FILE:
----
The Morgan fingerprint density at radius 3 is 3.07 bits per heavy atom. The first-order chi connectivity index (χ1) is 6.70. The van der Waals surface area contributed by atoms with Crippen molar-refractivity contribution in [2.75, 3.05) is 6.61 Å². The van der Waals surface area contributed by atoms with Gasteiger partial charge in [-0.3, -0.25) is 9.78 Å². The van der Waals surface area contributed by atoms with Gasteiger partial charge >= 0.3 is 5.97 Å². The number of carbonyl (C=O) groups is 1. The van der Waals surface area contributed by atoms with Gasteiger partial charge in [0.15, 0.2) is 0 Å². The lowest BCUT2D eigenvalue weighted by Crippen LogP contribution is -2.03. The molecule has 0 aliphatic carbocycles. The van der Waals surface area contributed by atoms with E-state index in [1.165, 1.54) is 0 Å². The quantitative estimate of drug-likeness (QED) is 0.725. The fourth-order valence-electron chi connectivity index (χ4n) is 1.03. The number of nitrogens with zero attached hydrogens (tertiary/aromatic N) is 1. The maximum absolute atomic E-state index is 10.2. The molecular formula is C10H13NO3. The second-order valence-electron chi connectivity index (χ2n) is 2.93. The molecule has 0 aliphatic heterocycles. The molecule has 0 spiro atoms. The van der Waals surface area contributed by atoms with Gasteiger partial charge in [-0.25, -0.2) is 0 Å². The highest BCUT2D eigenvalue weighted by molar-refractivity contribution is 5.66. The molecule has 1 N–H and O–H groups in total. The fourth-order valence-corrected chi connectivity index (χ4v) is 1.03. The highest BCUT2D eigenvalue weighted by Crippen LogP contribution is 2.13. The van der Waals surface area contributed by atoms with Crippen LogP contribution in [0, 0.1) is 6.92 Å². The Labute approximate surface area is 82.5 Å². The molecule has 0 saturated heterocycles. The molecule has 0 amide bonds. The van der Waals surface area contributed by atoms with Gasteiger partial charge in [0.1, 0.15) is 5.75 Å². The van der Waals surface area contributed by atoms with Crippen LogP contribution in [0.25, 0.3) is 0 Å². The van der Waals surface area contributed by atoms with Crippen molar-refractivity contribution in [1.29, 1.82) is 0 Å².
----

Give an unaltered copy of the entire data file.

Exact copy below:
The Morgan fingerprint density at radius 3 is 3.07 bits per heavy atom. The first-order chi connectivity index (χ1) is 6.70. The van der Waals surface area contributed by atoms with Crippen molar-refractivity contribution in [2.75, 3.05) is 6.61 Å². The van der Waals surface area contributed by atoms with Gasteiger partial charge in [-0.3, -0.25) is 9.78 Å². The van der Waals surface area contributed by atoms with Gasteiger partial charge >= 0.3 is 5.97 Å². The number of carbonyl (C=O) groups is 1. The van der Waals surface area contributed by atoms with Gasteiger partial charge in [0.15, 0.2) is 0 Å². The lowest BCUT2D eigenvalue weighted by Crippen LogP contribution is -2.03. The molecule has 0 aliphatic carbocycles. The van der Waals surface area contributed by atoms with E-state index in [1.165, 1.54) is 0 Å². The quantitative estimate of drug-likeness (QED) is 0.725. The fourth-order valence-electron chi connectivity index (χ4n) is 1.03. The number of nitrogens with zero attached hydrogens (tertiary/aromatic N) is 1. The maximum absolute atomic E-state index is 10.2. The molecular formula is C10H13NO3. The second-order valence-electron chi connectivity index (χ2n) is 2.93. The molecule has 0 aliphatic heterocycles. The molecule has 0 spiro atoms. The van der Waals surface area contributed by atoms with Gasteiger partial charge in [-0.25, -0.2) is 0 Å². The highest BCUT2D eigenvalue weighted by molar-refractivity contribution is 5.66. The molecule has 1 N–H and O–H groups in total. The fourth-order valence-corrected chi connectivity index (χ4v) is 1.03. The highest BCUT2D eigenvalue weighted by Crippen LogP contribution is 2.13. The van der Waals surface area contributed by atoms with Crippen LogP contribution in [0, 0.1) is 6.92 Å². The Labute approximate surface area is 82.5 Å². The molecule has 0 saturated heterocycles. The molecule has 0 amide bonds. The van der Waals surface area contributed by atoms with Gasteiger partial charge in [0.1, 0.15) is 5.75 Å². The van der Waals surface area contributed by atoms with Crippen LogP contribution in [0.25, 0.3) is 0 Å². The van der Waals surface area contributed by atoms with Crippen molar-refractivity contribution in [1.29, 1.82) is 0 Å².